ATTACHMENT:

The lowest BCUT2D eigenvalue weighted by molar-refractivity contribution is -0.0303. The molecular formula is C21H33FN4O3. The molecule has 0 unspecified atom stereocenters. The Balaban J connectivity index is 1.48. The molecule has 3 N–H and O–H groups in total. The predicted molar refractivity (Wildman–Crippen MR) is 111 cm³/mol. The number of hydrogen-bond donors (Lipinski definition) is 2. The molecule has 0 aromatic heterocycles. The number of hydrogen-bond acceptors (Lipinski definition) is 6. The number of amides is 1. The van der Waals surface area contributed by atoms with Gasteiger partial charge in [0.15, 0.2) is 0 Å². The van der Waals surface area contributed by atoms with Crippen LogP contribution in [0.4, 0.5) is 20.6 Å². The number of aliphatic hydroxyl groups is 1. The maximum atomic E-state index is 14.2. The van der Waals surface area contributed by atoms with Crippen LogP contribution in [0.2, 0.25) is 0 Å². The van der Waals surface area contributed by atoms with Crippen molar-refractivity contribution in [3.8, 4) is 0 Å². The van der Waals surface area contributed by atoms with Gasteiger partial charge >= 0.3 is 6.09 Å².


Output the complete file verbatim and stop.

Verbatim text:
The lowest BCUT2D eigenvalue weighted by molar-refractivity contribution is -0.0303. The molecular formula is C21H33FN4O3. The molecule has 0 unspecified atom stereocenters. The Balaban J connectivity index is 1.48. The molecule has 3 N–H and O–H groups in total. The predicted molar refractivity (Wildman–Crippen MR) is 111 cm³/mol. The number of hydrogen-bond donors (Lipinski definition) is 2. The molecule has 0 aromatic heterocycles. The number of hydrogen-bond acceptors (Lipinski definition) is 6. The number of amides is 1. The van der Waals surface area contributed by atoms with Gasteiger partial charge in [0.15, 0.2) is 0 Å². The van der Waals surface area contributed by atoms with Crippen LogP contribution in [0.4, 0.5) is 20.6 Å². The number of aliphatic hydroxyl groups is 1. The maximum atomic E-state index is 14.2. The van der Waals surface area contributed by atoms with Crippen LogP contribution in [0.2, 0.25) is 0 Å². The van der Waals surface area contributed by atoms with Crippen molar-refractivity contribution in [3.8, 4) is 0 Å². The van der Waals surface area contributed by atoms with Gasteiger partial charge >= 0.3 is 6.09 Å².